In 1892 Broadbent moved to a larger address in Brook Street in order to accommodate his huge practice, which had continued to thrive. It is said that `he refused twice as much work as he could undertake' (ibid), and in 1891 his income had exceeded 13,000 pounds. His patients soon included the royal family, as in 1892 Broadbent was appointed physician in ordinary to the Prince of Wales, later King Edward VII, receiving a baronetcy the following year. In 1896 he retired from the active service of St Mary's Hospital, becoming honorary consulting physician. In this year he also became consulting physician for the Victoria Hospital for Sick Children, and the New Hospital for Women. It was also in 1896 that he became physician extraordinary to Queen Victoria, and in 1901, on her death, physician in ordinary to King Edward VII and the new Prince of Wales, later King George V, whom he had attended during an attack of typhoid fever ten years earlier. In 1901 he was made KCVO (Knight Commander of the Royal Victorian Order).

Broadbent offered his services to a number of institutions throughout his professional career, playing a prominent part in public movements affecting the prevention of disease. He had served as a member of the Royal Commission on Fever Hospitals in 1881. He was greatly involved with the Royal College of Physicians, giving several eponymous lectures and serving as Censor in 1889, and as Senior Censor in 1895, although he was defeated in his run for the presidency in 1896. Other commitments included chairing the committee for organising the National Association for the Prevention of Consumption, in 1898, chairing the organising council of the British Congress on Tuberculosis, which met in London in July 1901, and chairing the advisory committee for King Edward VII's Sanatorium at Midhurst, to which he became a consulting physician. He also became consulting physician to the King Edward VII Hospital for Officers. Broadbent was always a generous subscriber to the British Medical Benevolent Fund, of which he was secretary, 1864-72, treasurer, 1872-1900, and subsequently President in 1900.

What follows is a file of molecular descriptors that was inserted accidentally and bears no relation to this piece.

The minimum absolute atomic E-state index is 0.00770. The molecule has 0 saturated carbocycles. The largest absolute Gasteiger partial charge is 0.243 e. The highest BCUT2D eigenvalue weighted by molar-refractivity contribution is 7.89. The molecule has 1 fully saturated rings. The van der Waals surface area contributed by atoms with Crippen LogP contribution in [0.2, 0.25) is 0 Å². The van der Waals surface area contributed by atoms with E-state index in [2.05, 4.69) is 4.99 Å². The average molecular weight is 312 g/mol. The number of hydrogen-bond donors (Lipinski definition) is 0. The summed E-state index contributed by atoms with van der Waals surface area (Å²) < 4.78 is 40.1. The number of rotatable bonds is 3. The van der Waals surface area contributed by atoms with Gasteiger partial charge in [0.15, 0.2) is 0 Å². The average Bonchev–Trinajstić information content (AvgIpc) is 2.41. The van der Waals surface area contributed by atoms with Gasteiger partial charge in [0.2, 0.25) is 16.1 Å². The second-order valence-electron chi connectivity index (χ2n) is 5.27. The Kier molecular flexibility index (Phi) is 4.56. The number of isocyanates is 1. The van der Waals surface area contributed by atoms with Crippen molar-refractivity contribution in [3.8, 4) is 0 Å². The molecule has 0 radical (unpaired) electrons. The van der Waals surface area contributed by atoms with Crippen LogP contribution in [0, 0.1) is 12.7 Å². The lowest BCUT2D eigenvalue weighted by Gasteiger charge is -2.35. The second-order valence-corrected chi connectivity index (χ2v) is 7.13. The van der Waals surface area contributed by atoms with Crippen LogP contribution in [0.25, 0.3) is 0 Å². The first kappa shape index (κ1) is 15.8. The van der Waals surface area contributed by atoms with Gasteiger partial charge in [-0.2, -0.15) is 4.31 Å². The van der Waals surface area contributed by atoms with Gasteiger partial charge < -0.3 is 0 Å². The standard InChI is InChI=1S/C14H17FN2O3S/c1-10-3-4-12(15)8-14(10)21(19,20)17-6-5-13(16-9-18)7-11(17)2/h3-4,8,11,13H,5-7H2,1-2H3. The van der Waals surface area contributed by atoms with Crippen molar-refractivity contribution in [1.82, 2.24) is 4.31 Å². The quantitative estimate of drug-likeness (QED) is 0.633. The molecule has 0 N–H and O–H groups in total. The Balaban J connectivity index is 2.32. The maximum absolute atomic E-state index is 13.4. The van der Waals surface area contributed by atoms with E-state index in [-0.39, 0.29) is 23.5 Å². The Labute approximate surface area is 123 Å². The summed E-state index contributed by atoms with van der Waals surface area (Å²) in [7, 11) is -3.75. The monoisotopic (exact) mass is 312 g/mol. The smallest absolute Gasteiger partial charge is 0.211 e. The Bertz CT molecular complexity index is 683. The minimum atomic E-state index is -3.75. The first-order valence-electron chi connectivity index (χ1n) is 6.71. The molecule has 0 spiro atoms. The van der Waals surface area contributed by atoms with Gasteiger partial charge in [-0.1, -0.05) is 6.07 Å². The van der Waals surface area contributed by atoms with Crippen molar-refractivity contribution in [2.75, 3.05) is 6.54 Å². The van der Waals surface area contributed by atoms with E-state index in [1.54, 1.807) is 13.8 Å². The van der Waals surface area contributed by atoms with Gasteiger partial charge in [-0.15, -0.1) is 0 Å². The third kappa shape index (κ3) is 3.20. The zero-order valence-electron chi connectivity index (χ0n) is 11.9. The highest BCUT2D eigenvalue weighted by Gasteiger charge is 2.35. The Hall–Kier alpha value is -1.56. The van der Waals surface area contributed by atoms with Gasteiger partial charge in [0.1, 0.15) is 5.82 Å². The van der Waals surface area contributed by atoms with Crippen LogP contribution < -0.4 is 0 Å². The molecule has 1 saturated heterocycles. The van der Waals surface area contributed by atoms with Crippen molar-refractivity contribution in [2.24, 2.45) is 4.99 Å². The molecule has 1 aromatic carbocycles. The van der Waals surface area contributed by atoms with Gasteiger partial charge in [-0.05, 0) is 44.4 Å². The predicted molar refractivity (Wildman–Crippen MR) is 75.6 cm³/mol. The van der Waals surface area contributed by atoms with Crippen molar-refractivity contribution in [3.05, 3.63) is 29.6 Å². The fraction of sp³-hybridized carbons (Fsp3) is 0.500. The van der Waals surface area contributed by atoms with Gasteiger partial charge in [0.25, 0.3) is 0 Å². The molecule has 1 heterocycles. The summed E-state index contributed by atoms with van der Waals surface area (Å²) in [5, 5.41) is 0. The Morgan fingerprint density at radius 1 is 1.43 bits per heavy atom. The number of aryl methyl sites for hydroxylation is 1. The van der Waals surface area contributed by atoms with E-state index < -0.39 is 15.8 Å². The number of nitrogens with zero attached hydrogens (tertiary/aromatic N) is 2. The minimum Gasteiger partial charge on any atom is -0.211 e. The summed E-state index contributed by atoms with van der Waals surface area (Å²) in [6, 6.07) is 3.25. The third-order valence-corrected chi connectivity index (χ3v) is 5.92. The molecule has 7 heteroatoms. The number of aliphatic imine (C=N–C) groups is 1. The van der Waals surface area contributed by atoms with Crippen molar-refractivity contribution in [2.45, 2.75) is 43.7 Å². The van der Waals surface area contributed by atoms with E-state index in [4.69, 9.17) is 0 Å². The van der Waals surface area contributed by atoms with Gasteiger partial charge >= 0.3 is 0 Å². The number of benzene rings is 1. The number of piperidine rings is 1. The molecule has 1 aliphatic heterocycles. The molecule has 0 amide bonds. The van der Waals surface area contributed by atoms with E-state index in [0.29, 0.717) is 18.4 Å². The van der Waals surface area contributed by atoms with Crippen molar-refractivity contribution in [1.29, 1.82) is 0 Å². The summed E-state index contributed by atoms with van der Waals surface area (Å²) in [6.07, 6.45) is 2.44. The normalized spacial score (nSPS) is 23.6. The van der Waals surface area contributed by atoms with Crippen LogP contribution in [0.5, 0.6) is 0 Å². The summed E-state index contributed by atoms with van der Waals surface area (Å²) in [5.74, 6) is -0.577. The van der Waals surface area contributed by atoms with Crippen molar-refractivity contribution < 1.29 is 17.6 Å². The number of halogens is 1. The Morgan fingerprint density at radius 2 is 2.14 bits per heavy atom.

He was an Honorary Member and Fellow of many medical societies, both at home and abroad. He had been made President of the Harveian Society, in 1875, the Medical Society, in 1881, the Clinical Society, in 1887, and the Neurological Society, in 1896. He was elected Fellow of the Royal Society in 1897, in recognition of his scientific contributions. Abroad he was an Honorary Member of the Verein fur Innere Medicin, Berlin, the Gesellschaft fur Innere Medicin und Kinderheilkunde, Vienna, the Societe Medicale de Geneve, and the Imperial Society of Constantinople. He was chief organiser and first President of the Entente Cordiale Medicale, in 1904, and was honoured with their Grand Cross and Insignia of Commander of the Legion of Honour, at a banquet held in Paris in 1905. Broadbent also received the honorary degrees of Doctor of Laws (LLD), from the universities of Edinburgh, St Andrews, Montreal, and Toronto, between 1898-1906, and Doctor of Science (DSc), from Leeds University in 1904.